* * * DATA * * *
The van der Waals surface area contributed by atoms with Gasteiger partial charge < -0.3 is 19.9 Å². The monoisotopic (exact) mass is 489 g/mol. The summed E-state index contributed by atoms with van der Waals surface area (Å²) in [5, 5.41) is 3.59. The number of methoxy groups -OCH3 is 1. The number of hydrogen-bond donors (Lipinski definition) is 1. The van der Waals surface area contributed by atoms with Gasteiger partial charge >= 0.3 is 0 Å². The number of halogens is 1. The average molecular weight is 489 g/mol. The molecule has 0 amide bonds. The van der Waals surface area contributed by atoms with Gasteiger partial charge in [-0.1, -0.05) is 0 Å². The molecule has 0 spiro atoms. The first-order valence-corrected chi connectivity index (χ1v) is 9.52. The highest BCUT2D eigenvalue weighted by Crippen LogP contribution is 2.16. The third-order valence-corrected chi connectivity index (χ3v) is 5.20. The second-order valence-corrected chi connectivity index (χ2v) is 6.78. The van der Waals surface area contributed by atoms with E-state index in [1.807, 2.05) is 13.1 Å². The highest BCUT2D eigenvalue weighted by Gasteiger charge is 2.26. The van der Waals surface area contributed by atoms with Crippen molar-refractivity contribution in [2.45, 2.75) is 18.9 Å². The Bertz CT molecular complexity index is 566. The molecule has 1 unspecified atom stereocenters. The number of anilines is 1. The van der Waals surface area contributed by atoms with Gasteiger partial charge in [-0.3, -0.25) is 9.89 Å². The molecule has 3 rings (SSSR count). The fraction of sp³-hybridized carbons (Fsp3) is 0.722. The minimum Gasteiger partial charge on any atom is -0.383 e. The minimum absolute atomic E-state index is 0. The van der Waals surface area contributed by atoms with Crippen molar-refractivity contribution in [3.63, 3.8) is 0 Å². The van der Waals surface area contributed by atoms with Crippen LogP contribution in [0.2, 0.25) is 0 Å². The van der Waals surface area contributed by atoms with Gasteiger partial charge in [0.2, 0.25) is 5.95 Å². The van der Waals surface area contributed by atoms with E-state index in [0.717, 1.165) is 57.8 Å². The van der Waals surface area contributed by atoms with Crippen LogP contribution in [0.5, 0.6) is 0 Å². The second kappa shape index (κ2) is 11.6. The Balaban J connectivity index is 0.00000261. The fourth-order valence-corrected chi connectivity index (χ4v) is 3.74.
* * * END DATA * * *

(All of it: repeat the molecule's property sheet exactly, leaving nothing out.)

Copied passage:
The van der Waals surface area contributed by atoms with Gasteiger partial charge < -0.3 is 19.9 Å². The monoisotopic (exact) mass is 489 g/mol. The summed E-state index contributed by atoms with van der Waals surface area (Å²) in [5, 5.41) is 3.59. The number of methoxy groups -OCH3 is 1. The number of hydrogen-bond donors (Lipinski definition) is 1. The van der Waals surface area contributed by atoms with Gasteiger partial charge >= 0.3 is 0 Å². The number of halogens is 1. The average molecular weight is 489 g/mol. The molecule has 0 amide bonds. The van der Waals surface area contributed by atoms with Gasteiger partial charge in [-0.1, -0.05) is 0 Å². The molecule has 0 spiro atoms. The first-order valence-corrected chi connectivity index (χ1v) is 9.52. The highest BCUT2D eigenvalue weighted by Crippen LogP contribution is 2.16. The third-order valence-corrected chi connectivity index (χ3v) is 5.20. The second-order valence-corrected chi connectivity index (χ2v) is 6.78. The van der Waals surface area contributed by atoms with E-state index in [1.807, 2.05) is 13.1 Å². The highest BCUT2D eigenvalue weighted by Gasteiger charge is 2.26. The van der Waals surface area contributed by atoms with Crippen molar-refractivity contribution in [2.45, 2.75) is 18.9 Å². The Bertz CT molecular complexity index is 566. The molecule has 1 unspecified atom stereocenters. The number of anilines is 1. The van der Waals surface area contributed by atoms with Gasteiger partial charge in [-0.3, -0.25) is 9.89 Å². The molecule has 3 rings (SSSR count). The fraction of sp³-hybridized carbons (Fsp3) is 0.722. The minimum Gasteiger partial charge on any atom is -0.383 e. The minimum absolute atomic E-state index is 0. The van der Waals surface area contributed by atoms with Crippen molar-refractivity contribution in [3.63, 3.8) is 0 Å². The van der Waals surface area contributed by atoms with Crippen LogP contribution in [0.2, 0.25) is 0 Å². The van der Waals surface area contributed by atoms with Gasteiger partial charge in [0.2, 0.25) is 5.95 Å². The van der Waals surface area contributed by atoms with E-state index in [0.717, 1.165) is 57.8 Å². The van der Waals surface area contributed by atoms with Crippen LogP contribution in [0.5, 0.6) is 0 Å². The second kappa shape index (κ2) is 11.6. The Balaban J connectivity index is 0.00000261. The fourth-order valence-corrected chi connectivity index (χ4v) is 3.74.